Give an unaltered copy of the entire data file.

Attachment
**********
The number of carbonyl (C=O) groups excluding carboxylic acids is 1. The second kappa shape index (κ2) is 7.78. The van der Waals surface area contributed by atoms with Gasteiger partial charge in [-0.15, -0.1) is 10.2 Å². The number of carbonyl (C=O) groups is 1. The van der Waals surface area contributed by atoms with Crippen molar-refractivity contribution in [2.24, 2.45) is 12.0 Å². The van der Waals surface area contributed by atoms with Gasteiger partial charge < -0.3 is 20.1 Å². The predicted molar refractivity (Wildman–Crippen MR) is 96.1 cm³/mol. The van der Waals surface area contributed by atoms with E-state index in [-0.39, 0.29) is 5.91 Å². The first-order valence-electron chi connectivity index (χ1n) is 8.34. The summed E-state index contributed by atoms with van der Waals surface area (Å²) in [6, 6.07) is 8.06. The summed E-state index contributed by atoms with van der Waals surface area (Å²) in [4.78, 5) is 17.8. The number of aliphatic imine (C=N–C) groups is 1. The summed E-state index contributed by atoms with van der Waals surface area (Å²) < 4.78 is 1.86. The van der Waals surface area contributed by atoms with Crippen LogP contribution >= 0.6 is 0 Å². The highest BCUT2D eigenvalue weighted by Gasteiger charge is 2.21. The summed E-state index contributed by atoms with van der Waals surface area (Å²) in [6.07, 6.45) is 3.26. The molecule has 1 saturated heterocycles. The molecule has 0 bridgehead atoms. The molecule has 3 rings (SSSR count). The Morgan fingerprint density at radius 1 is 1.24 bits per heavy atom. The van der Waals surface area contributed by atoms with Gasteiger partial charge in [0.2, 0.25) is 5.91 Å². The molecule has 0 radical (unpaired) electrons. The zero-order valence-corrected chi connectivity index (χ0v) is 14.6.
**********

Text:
The number of carbonyl (C=O) groups excluding carboxylic acids is 1. The second kappa shape index (κ2) is 7.78. The van der Waals surface area contributed by atoms with Gasteiger partial charge in [-0.15, -0.1) is 10.2 Å². The number of carbonyl (C=O) groups is 1. The van der Waals surface area contributed by atoms with Crippen molar-refractivity contribution in [2.24, 2.45) is 12.0 Å². The van der Waals surface area contributed by atoms with Gasteiger partial charge < -0.3 is 20.1 Å². The predicted molar refractivity (Wildman–Crippen MR) is 96.1 cm³/mol. The van der Waals surface area contributed by atoms with E-state index in [-0.39, 0.29) is 5.91 Å². The first-order valence-electron chi connectivity index (χ1n) is 8.34. The summed E-state index contributed by atoms with van der Waals surface area (Å²) in [6, 6.07) is 8.06. The summed E-state index contributed by atoms with van der Waals surface area (Å²) in [4.78, 5) is 17.8. The number of aliphatic imine (C=N–C) groups is 1. The summed E-state index contributed by atoms with van der Waals surface area (Å²) < 4.78 is 1.86. The van der Waals surface area contributed by atoms with Crippen LogP contribution >= 0.6 is 0 Å². The highest BCUT2D eigenvalue weighted by Gasteiger charge is 2.21. The summed E-state index contributed by atoms with van der Waals surface area (Å²) in [6.07, 6.45) is 3.26. The molecule has 1 saturated heterocycles. The molecule has 0 bridgehead atoms. The molecule has 3 rings (SSSR count). The Morgan fingerprint density at radius 1 is 1.24 bits per heavy atom. The van der Waals surface area contributed by atoms with Gasteiger partial charge in [0.2, 0.25) is 5.91 Å². The molecule has 0 radical (unpaired) electrons. The zero-order valence-corrected chi connectivity index (χ0v) is 14.6.